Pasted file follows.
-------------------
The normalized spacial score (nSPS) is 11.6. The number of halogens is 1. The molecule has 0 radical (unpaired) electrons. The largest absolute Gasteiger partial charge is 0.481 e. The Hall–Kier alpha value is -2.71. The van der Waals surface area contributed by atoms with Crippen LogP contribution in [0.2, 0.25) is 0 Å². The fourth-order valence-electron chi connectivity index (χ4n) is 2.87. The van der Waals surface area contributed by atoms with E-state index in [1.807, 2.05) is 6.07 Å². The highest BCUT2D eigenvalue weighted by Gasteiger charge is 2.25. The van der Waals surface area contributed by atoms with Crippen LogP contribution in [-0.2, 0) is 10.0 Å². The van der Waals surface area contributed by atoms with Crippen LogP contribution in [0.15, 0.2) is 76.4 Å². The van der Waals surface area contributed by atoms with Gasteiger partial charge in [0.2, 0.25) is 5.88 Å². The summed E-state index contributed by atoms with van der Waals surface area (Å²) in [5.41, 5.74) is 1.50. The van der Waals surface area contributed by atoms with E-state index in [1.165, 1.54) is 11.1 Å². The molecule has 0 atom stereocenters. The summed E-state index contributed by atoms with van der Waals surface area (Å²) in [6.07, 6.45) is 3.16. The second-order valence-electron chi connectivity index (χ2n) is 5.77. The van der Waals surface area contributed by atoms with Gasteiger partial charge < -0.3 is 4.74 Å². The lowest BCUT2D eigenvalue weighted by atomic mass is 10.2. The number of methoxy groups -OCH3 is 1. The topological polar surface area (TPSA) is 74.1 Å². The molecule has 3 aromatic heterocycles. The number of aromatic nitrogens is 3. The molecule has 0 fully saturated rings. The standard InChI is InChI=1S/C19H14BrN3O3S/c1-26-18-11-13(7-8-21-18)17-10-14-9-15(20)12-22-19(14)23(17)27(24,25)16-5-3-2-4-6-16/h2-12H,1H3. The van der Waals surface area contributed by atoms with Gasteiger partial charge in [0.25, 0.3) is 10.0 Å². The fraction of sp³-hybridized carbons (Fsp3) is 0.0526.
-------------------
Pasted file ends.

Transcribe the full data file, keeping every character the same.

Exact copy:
The normalized spacial score (nSPS) is 11.6. The number of halogens is 1. The molecule has 0 radical (unpaired) electrons. The largest absolute Gasteiger partial charge is 0.481 e. The Hall–Kier alpha value is -2.71. The van der Waals surface area contributed by atoms with Crippen LogP contribution in [0.2, 0.25) is 0 Å². The fourth-order valence-electron chi connectivity index (χ4n) is 2.87. The van der Waals surface area contributed by atoms with E-state index in [1.807, 2.05) is 6.07 Å². The highest BCUT2D eigenvalue weighted by Gasteiger charge is 2.25. The van der Waals surface area contributed by atoms with Crippen LogP contribution in [-0.2, 0) is 10.0 Å². The van der Waals surface area contributed by atoms with Crippen LogP contribution in [0.15, 0.2) is 76.4 Å². The van der Waals surface area contributed by atoms with Gasteiger partial charge in [0.2, 0.25) is 5.88 Å². The summed E-state index contributed by atoms with van der Waals surface area (Å²) in [5.41, 5.74) is 1.50. The van der Waals surface area contributed by atoms with E-state index in [1.165, 1.54) is 11.1 Å². The molecule has 0 atom stereocenters. The summed E-state index contributed by atoms with van der Waals surface area (Å²) in [6.07, 6.45) is 3.16. The second-order valence-electron chi connectivity index (χ2n) is 5.77. The van der Waals surface area contributed by atoms with Gasteiger partial charge < -0.3 is 4.74 Å². The lowest BCUT2D eigenvalue weighted by atomic mass is 10.2. The number of methoxy groups -OCH3 is 1. The topological polar surface area (TPSA) is 74.1 Å². The molecule has 3 aromatic heterocycles. The number of aromatic nitrogens is 3. The molecule has 0 fully saturated rings. The standard InChI is InChI=1S/C19H14BrN3O3S/c1-26-18-11-13(7-8-21-18)17-10-14-9-15(20)12-22-19(14)23(17)27(24,25)16-5-3-2-4-6-16/h2-12H,1H3. The van der Waals surface area contributed by atoms with Gasteiger partial charge in [0.25, 0.3) is 10.0 Å². The fraction of sp³-hybridized carbons (Fsp3) is 0.0526.